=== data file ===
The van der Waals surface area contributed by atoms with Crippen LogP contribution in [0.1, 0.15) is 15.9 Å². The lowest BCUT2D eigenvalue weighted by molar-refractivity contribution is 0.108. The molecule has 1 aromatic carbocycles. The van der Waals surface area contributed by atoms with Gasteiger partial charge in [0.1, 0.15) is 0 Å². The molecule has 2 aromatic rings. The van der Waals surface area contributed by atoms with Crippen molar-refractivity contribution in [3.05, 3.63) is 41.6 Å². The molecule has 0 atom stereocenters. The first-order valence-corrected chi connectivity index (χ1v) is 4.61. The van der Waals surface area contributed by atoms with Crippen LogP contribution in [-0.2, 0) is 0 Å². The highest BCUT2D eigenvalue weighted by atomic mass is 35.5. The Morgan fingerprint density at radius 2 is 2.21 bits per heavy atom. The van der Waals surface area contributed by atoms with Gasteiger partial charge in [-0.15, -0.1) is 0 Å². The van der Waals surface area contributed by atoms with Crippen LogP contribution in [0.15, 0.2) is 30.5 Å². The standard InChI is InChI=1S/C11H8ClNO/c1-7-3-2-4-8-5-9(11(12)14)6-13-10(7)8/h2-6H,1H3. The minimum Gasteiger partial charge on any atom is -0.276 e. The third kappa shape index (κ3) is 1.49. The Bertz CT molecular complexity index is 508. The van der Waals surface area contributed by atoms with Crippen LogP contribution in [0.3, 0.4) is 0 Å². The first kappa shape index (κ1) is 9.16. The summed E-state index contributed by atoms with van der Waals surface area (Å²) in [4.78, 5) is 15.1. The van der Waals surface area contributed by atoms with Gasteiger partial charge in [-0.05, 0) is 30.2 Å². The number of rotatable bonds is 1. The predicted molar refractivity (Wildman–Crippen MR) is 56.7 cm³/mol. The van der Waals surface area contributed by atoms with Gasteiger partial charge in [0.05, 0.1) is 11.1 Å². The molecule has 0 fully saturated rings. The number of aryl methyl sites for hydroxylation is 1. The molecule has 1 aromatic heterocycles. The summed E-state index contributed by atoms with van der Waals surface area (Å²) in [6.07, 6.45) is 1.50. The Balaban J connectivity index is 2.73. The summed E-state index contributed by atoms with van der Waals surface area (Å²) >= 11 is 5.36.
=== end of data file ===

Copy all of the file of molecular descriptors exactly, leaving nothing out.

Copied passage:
The van der Waals surface area contributed by atoms with Crippen LogP contribution in [0.1, 0.15) is 15.9 Å². The lowest BCUT2D eigenvalue weighted by molar-refractivity contribution is 0.108. The molecule has 1 aromatic carbocycles. The van der Waals surface area contributed by atoms with Gasteiger partial charge in [0.1, 0.15) is 0 Å². The molecule has 2 aromatic rings. The van der Waals surface area contributed by atoms with Crippen molar-refractivity contribution in [3.05, 3.63) is 41.6 Å². The molecule has 0 atom stereocenters. The first-order valence-corrected chi connectivity index (χ1v) is 4.61. The van der Waals surface area contributed by atoms with Crippen LogP contribution in [-0.2, 0) is 0 Å². The highest BCUT2D eigenvalue weighted by atomic mass is 35.5. The Morgan fingerprint density at radius 2 is 2.21 bits per heavy atom. The van der Waals surface area contributed by atoms with Gasteiger partial charge in [-0.15, -0.1) is 0 Å². The van der Waals surface area contributed by atoms with Crippen LogP contribution in [0.15, 0.2) is 30.5 Å². The standard InChI is InChI=1S/C11H8ClNO/c1-7-3-2-4-8-5-9(11(12)14)6-13-10(7)8/h2-6H,1H3. The minimum Gasteiger partial charge on any atom is -0.276 e. The third kappa shape index (κ3) is 1.49. The Bertz CT molecular complexity index is 508. The van der Waals surface area contributed by atoms with Crippen LogP contribution in [0.3, 0.4) is 0 Å². The first kappa shape index (κ1) is 9.16. The summed E-state index contributed by atoms with van der Waals surface area (Å²) in [4.78, 5) is 15.1. The van der Waals surface area contributed by atoms with Gasteiger partial charge in [-0.05, 0) is 30.2 Å². The number of rotatable bonds is 1. The predicted molar refractivity (Wildman–Crippen MR) is 56.7 cm³/mol. The van der Waals surface area contributed by atoms with Gasteiger partial charge in [0.05, 0.1) is 11.1 Å². The molecule has 0 fully saturated rings. The number of aryl methyl sites for hydroxylation is 1. The molecule has 1 aromatic heterocycles. The summed E-state index contributed by atoms with van der Waals surface area (Å²) in [6.07, 6.45) is 1.50. The Balaban J connectivity index is 2.73. The summed E-state index contributed by atoms with van der Waals surface area (Å²) >= 11 is 5.36.